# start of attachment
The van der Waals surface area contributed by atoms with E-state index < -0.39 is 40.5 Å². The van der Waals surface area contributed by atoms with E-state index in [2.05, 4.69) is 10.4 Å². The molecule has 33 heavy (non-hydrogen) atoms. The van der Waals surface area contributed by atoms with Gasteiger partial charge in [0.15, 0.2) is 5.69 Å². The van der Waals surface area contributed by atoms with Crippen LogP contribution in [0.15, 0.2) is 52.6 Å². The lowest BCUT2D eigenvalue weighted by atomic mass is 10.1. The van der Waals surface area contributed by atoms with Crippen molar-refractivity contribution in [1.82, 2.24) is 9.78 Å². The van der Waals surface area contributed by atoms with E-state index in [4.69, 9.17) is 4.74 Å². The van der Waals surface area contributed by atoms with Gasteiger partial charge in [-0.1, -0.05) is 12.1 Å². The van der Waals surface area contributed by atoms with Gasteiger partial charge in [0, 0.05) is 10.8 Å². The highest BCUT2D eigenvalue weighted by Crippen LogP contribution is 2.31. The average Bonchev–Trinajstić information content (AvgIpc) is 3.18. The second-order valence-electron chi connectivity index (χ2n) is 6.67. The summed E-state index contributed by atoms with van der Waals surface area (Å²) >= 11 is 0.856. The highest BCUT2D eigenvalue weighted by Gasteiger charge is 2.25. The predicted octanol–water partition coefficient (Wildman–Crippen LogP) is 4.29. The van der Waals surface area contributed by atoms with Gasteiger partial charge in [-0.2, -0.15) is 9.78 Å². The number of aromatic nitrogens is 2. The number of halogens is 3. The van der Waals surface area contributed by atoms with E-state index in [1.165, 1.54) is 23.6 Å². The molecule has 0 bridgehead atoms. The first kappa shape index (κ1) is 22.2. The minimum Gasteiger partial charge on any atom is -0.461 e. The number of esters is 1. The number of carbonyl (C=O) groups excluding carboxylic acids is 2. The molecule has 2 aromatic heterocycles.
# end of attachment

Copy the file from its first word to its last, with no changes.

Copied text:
The van der Waals surface area contributed by atoms with E-state index < -0.39 is 40.5 Å². The van der Waals surface area contributed by atoms with E-state index in [2.05, 4.69) is 10.4 Å². The molecule has 33 heavy (non-hydrogen) atoms. The van der Waals surface area contributed by atoms with Gasteiger partial charge in [0.15, 0.2) is 5.69 Å². The van der Waals surface area contributed by atoms with Crippen LogP contribution in [0.15, 0.2) is 52.6 Å². The lowest BCUT2D eigenvalue weighted by atomic mass is 10.1. The van der Waals surface area contributed by atoms with Crippen molar-refractivity contribution in [1.82, 2.24) is 9.78 Å². The van der Waals surface area contributed by atoms with E-state index in [4.69, 9.17) is 4.74 Å². The van der Waals surface area contributed by atoms with Gasteiger partial charge in [-0.1, -0.05) is 12.1 Å². The van der Waals surface area contributed by atoms with Gasteiger partial charge in [0, 0.05) is 10.8 Å². The highest BCUT2D eigenvalue weighted by Crippen LogP contribution is 2.31. The average Bonchev–Trinajstić information content (AvgIpc) is 3.18. The second-order valence-electron chi connectivity index (χ2n) is 6.67. The summed E-state index contributed by atoms with van der Waals surface area (Å²) >= 11 is 0.856. The highest BCUT2D eigenvalue weighted by Gasteiger charge is 2.25. The predicted octanol–water partition coefficient (Wildman–Crippen LogP) is 4.29. The van der Waals surface area contributed by atoms with Gasteiger partial charge in [-0.2, -0.15) is 9.78 Å². The number of aromatic nitrogens is 2. The number of halogens is 3. The van der Waals surface area contributed by atoms with E-state index in [1.165, 1.54) is 23.6 Å². The molecule has 0 bridgehead atoms. The first kappa shape index (κ1) is 22.2. The minimum Gasteiger partial charge on any atom is -0.461 e. The number of esters is 1. The number of carbonyl (C=O) groups excluding carboxylic acids is 2. The molecule has 2 aromatic heterocycles.